What kind of repercussions?
On the security level, it has cast light on what really, truly does appear to be systemic failure of the Iraqi security apparatus. We're talking about the ability of whoever was behind this to put together two huge truck bombs--these were four-ton trucks. The one that hit the foreign ministry was packed with two tons of explosives and they were allowed to drive through the streets on roads where you're not supposed to drive any trucks in daylight hours. That says something about what the government believes is negligence, if not collaboration, by some of the security forces. They've arrested eleven security commaders for investigation.
The foreign ministry is protected by the pesh merga, the military arm of the Kurds. Each ministry here was given to a specific political party or political faction as part of the way that the country was set up when the United States was in charge. The foreign minister is Kurdish and the pesh merga control the foreign ministry. According to the foreign minister, there hasn't been a security breach within the building in six years. When the Baghdad government and higher authorities decided that things were safe enough, they [dismantled] some of the blast walls and some of the checkpoints, [but] they didn't actually consult with the foreign ministry. And that's part of the reason why this truck bomb was able to barrel down that road. That in itself was a huge breach. In July in towns throughout the north, some of them in disputed areas, there were horrendous bombings at Shiite mosques and other soft targets. Some people believe that this is all connected, that those security breaches should have been examined. Part of this, of course, is the fact that the United States had a different role here after June 30 when it pulled out of the cities, which means the United States doesn't really have a visibility, they can't do the same intelligence gathering, which really means they can't play as much of a role as they did before June 30...(more)
An interview with Antonio Maria Costa of the UNODC in the current issue of Newsweek International (dated September 7, 2009)
After spending hundreds of millions of dollars trying to eradicate the fields of poppies that produce opium in Afghanistan, the U.S. suddenly announced in June that, in the words of special AfPak envoy Richard Holbrooke, "eradication is a waste of money." Instead, NATO and Afghan forces are trying to focus on the nexus between the opium trade and Taliban financing. Nobody has watched these developments more closely than Antonio Maria Costa, head of the Vienna-based U.N. Office on Drugs and Crime. A frequent visitor to Afghanistan himself, he also has a staff of some 360 locals "crisscrossing the country," tracking the growth and sale of narcotics. In a series of interviews with NEWSWEEK's Christopher Dickey before the recent election in Afghanistan, Costa talked about the surprising drug story behind the war story there. Excerpts:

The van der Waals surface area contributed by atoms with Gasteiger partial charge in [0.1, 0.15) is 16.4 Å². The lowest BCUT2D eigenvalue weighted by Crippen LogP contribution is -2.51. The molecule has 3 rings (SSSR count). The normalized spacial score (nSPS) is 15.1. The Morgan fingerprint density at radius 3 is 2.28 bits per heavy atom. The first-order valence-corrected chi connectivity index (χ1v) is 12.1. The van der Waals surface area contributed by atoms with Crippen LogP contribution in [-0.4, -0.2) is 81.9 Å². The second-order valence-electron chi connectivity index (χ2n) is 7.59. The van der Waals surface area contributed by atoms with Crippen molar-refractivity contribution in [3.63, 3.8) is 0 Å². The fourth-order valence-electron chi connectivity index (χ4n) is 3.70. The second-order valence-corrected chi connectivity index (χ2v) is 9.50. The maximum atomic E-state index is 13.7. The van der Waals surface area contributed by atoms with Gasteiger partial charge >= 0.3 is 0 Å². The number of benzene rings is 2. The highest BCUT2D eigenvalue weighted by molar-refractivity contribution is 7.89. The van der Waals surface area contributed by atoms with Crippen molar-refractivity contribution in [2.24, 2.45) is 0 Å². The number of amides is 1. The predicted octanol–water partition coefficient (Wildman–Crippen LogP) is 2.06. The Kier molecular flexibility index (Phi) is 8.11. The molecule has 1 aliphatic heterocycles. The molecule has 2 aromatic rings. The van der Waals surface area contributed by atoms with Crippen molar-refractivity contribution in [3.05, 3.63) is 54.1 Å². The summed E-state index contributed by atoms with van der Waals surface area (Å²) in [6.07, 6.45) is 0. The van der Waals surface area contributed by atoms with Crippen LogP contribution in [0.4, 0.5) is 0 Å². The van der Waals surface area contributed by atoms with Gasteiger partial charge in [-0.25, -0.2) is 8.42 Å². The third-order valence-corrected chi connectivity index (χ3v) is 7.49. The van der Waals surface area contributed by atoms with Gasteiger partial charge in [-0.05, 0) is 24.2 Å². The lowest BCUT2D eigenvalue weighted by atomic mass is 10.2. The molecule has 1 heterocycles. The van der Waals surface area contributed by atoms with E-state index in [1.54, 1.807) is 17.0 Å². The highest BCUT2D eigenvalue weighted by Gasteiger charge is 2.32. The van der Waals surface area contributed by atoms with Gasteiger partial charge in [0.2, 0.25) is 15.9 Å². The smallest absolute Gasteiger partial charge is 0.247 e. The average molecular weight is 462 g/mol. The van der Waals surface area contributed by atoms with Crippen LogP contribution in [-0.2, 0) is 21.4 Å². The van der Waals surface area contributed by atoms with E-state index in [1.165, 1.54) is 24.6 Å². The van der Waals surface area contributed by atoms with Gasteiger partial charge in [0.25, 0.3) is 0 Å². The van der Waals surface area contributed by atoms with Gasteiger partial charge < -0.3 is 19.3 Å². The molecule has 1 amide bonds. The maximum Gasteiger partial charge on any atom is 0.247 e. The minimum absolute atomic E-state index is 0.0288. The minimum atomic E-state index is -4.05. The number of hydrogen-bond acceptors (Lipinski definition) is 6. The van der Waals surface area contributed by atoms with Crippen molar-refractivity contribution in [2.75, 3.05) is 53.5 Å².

Why give up on poppy eradication?
Last year the Afghan government eradicated 5,000 hectares of about 159,000 that were cultivated. More than 70 military and militia men were killed, and a couple of hundred million dollars were spent—tens of thousands of dollars per hectare—to destroy 3 percent of the crop. Eradication is supposed to have a double function: first, to reduce cultivation; and, second, to deter farmers from planting. But nobody is deterred by a 3 percent risk. The money would be better spent on development assistance like hospitals and schools.
You've suggested Afghanistan produces much more opium than the world actually consumes.
Oh, yes. Since 2005 the Afghans have cultivated almost twice world demand. The bottom should have fallen out of the opium market. But it hasn't. Prices are back down to where they were a decade ago, but they should be much lower considering the amount of opium being produced. That suggests that a lot of opium is not reaching the market. We have been wondering where it is. Now, in a number of military operations in the southern provinces, NATO troops have found huge amounts, which is evidence that the Taliban have been sitting on huge stockpiles. I can report—and this is breaking news—that opium cultivation and production fell for the second year in a row in 2009. But again this year, supply exceeds demand. Someone is hoarding 10,000 tons of opium—enough to satisfy two years of world heroin addiction, or three years of morphine prescription. Where and why? We don't know. But it's strange and potentially dangerous. ... (MORE)